SH 26/39 Unicycle

I’m curious to know how the winner of the SH 26/29 unicycle likes it? How about a short write up.

Bad timing. Mike Scalisi is the guy who won, and he’s currently at Burning Man. He won’t be back for a few more days. I can tell you what he’s told me, though. He really likes it, and plans to spend a year just getting used to riding it, and then he said he might make it into a blueshifted coker. He said that it’s not the strongest hub in the world so you really have to stay on somewhat smoothe roads with it(translation: no trials/muni riders on it, as hopping won’t be good). Also, the next time I get to ride it I’ll give a slightly better writeup if you want. Try re-posting this thread in like 3 or four days.

Bump

Do I like it? Of course, I LOVE IT. I will do a write up at some point, but I am currently strapped for time. I intend to bring it to the Cal Muni Weekend for those who want to try it.

I will tell you this however:

The first week I got it, it was the only unicycle I rode. It’s a bit twitchy, but you get used to it after a while. I discovered that it’s very different than the coker. How different? Well, after riding nothing but the 26/39er for a week, I went for a coker ride with Scot Cooper. I wound up doing a face-plant while trying to mount the coker. On a VERY busy street. It was QUITE embarassing.

I do like the geared uni for commuting to work. A train (BART) will take me within’ 5 miles of my job. It’s much more convenient to bring a 26er on the train than a coker. The other thing that’s nice about it is that you can make a much sharper turn on a 26" hookworm than a 36" coker tire.

Riding the 26/39er has yet to bring me to the zen-like state that I feel on the coker, however.

I am contemplating tranforming it into a 36/54er sometime in the future (at least a year out). I wish I could ride Kris’s first to see what it’s like.

Mike

Mike, what’s the biggest con to this geared hub? Is there any slack in the apparatus?
What crank length are you using?
And what speeds have you had it up to? 12? 14? 16?

I think the biggest con is that it’s a little squirrly to ride. You always need to be a bit more focused. When you UPD, you hit the ground very fast.

There is some slack, but I don’t think if affects the riding in a big way. The nature of the beast is that it’s generally going forward. It doesn’t lend itself to idling or other skills other than riding forward.

Currently it has 165’s on it. The extra length is nice and I don’t have plans for shorter cranks at this point.

I don’t have a cycle computer on it, so I don’t know exactly what speeds I’m doing. Because it’s a little squirrly, I don’t really push it as hard as I push my coker. I’d guess 14 is probably fastest I’ve ridden.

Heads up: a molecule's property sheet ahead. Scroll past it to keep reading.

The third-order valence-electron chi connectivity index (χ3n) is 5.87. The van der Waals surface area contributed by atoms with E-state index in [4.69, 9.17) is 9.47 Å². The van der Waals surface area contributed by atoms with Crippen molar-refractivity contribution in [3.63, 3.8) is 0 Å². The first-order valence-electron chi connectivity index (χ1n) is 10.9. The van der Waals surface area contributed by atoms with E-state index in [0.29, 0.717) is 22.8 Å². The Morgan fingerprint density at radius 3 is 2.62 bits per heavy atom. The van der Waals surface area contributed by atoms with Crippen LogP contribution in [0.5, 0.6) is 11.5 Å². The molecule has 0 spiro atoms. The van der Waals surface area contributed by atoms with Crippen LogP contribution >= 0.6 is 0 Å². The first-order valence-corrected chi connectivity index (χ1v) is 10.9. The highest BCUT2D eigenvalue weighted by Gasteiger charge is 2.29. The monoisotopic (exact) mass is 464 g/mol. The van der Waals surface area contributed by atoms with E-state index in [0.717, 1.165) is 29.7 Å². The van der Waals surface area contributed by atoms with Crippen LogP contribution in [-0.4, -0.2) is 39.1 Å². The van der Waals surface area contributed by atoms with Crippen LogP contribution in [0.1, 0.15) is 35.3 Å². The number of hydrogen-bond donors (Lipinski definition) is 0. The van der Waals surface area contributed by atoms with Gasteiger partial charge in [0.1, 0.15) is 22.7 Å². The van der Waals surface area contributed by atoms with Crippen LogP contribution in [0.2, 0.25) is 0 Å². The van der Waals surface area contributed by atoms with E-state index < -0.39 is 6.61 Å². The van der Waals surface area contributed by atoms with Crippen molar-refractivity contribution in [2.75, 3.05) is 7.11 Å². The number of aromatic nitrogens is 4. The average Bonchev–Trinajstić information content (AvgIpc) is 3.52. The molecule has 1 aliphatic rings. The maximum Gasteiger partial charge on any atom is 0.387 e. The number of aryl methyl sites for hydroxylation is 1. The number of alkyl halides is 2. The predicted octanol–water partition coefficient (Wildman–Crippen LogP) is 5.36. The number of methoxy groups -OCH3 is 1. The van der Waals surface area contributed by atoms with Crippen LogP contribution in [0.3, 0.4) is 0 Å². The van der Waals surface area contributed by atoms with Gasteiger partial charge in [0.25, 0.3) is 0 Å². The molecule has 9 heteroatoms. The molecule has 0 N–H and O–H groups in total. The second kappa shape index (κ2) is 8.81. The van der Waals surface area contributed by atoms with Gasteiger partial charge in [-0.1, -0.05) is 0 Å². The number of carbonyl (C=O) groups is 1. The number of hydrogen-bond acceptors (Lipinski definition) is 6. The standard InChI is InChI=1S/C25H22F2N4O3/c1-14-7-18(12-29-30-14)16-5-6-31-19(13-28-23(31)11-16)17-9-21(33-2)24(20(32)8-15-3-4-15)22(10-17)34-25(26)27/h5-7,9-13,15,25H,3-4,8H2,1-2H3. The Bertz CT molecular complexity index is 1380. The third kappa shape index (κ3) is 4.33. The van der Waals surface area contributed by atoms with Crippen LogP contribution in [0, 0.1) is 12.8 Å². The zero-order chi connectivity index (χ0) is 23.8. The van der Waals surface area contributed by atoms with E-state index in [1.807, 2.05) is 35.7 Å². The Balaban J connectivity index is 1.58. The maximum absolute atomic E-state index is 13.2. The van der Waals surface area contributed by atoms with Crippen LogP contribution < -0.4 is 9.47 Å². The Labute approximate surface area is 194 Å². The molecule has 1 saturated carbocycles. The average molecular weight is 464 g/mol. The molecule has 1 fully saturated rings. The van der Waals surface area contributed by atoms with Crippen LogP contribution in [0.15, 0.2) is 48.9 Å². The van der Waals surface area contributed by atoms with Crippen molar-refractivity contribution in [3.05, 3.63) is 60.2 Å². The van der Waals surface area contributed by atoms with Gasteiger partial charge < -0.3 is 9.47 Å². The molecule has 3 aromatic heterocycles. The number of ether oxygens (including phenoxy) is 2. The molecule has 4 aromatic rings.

Thanks for the info! Always nice to hear from someone riding a geared hub. Progress is inevitable, and I firmly believe we’ll have some choices in that department within a few years.

Choices

http://www.schlumpf.ch/uni_engl.htm

yup, saw that earlier… i meant choices in addition to the Schlumpf, which appears will be the first obtainable production fixed-gear hub suitable for unis.
i myself am working on a prototype chain-driven uber-coker, with the cranks on the same axle as the hub. the wheel is all done, and now i’m trying to get a custom frame built.

Been There Done That:o (Not literally). I warn you, although you probably know already that you’re not the first person to try this, it doesn’t work. Chains have too much inherent slack in them, and the shifters and chain tensioners are too difficult to design. I drew up some rough sketch for a 21 speed 24" uni that runs on the same principle as you seem to be doing. I had about 7 different ideas for how to develop and build a shifter/chain tensioner. After talking to Scott Wallis and some other people I noticed it wouldn’t work due to the slack of chains and gave up. Did you design and build a custom hub, because normal uni or bike hubs don’t work. Also, please, make me eat my words. I really want to see a uni of this design work, becuase it’d rock.

This one’s gonna rock alright…take a crank w/ chainring, a 180mm wide bottom bracket axle, and a narrow jackshaft 5" off the axle to run a 2nd chain back down to the track hub, which will rotate on the same axle but faster than the axle itself. The frame tubes will run between the inner & outer jackshaft cogs. The design is so simple, yet the hard part has been fabricating the parts. I’ll report more after I’ve taken that all-important first UPD!